April 19, 2018

Casey Bisson | Movers & Shakers 2007

Mad Scientist


While others complained that ‘OPACs suck,’ Casey Bisson actually did something about it. He was troubled that most people begin their research in a general search engine, but libraries’ content and information is not, as a whole, findable there. It’s not easily searched and accessed, not easily remixed and mashed up with other content to create something new and useful. Using a plugin within a WordPress framework, he created Scriblio (formerly WPopac), which provides keyword searching, faceted searching and browsing, stable URLs for easy linking, and an easily configurable record display. He received the prestigious Mellon Award for it in 2006. Scriblio reflects Bisson’s mantra of ‘usability, findability, remixability,’ born of his conviction that libraries must use, expose, and make their data available in new ways.

Because it’s based on blogging software, Scriblio enables comments, trackbacks, and pingbacks, as well as RSS feeds. Because it’s based on WordPress, others can add WordPress plugin API (application programming interface) to extend its functionality. Because it’s free, open source, and extensible, Scriblio opens up OPAC options for all libraries.

Bisson blogs about Scriblio, technology, and more at MaisonBisson. ‘If I have to spend time researching something, it’s worth blogging about it,’ he says. As for MaisonBisson, he says, ‘My wife, Sandee, came up with the name, which mostly means ‘house bisson,’ and, well, it’s just sort of fun to say with a ridiculous French accent.’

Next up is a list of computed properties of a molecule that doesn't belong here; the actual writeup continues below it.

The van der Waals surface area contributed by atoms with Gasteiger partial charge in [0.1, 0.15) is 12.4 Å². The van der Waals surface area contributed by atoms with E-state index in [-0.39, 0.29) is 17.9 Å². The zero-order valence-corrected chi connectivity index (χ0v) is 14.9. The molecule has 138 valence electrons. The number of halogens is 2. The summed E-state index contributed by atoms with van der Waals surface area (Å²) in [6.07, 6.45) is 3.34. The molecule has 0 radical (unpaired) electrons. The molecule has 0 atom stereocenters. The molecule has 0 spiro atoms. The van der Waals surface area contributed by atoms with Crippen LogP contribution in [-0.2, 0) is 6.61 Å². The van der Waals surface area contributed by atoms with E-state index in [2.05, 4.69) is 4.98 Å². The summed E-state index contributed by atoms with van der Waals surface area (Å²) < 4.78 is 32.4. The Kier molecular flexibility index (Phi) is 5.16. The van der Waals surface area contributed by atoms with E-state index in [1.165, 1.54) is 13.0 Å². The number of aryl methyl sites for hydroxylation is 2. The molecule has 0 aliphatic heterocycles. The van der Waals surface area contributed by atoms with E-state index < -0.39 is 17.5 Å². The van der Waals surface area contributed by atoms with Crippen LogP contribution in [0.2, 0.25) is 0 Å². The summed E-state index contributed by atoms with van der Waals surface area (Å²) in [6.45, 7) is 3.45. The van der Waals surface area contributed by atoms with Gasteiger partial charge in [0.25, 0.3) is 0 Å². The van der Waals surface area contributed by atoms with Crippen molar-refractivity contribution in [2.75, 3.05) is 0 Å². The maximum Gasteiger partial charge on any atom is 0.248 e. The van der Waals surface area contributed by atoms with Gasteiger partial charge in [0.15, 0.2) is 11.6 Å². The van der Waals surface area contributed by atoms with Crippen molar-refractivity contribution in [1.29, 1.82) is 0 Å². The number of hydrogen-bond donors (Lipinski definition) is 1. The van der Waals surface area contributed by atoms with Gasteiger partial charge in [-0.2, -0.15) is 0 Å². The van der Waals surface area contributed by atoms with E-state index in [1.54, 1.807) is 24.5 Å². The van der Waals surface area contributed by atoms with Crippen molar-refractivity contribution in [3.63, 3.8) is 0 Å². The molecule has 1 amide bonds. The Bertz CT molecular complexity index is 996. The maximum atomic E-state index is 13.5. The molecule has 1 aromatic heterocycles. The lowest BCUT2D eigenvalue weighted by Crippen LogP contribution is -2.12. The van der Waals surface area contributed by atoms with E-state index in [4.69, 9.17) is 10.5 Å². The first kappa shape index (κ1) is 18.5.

Nominator Meredith Farkas, Norwich University distance learning librarian, sees Bisson as a ‘mad scientist…but in a good way! He seems to see the world a little bit differently than most of us, which helps him come up with truly creative solutions to common tech problems.’

His Flickr photos (www.flickr.com/photos/maisonbisson) reflect that eclectic spirit and hint at his creative solutions to technology problems. ‘Good photos and good writing demand that we first identify what elements are important, then figure out how to position them,’ he says. ‘We’ve gotta do that quickly, as the scene is constantly changing; we often don’t get a second chance.’

It’s our good luck that Bisson ‘stumbled’ into libraries. ‘I was hired as a sysadmin in 1998 and assigned to help the library with its IT problems,’ he says. ‘Had libraries not interested me, or had I not enjoyed the support of a few key people, the story might have ended there.’




CURRENT POSITION Information Architect, Lamson Library, Plymouth State University, NH

AWARD Mellon Award for Technology Collaboration, 2006

CREATIONS MaisonBisson blog (maisonbisson.com); Scriblio (formerly WPopac)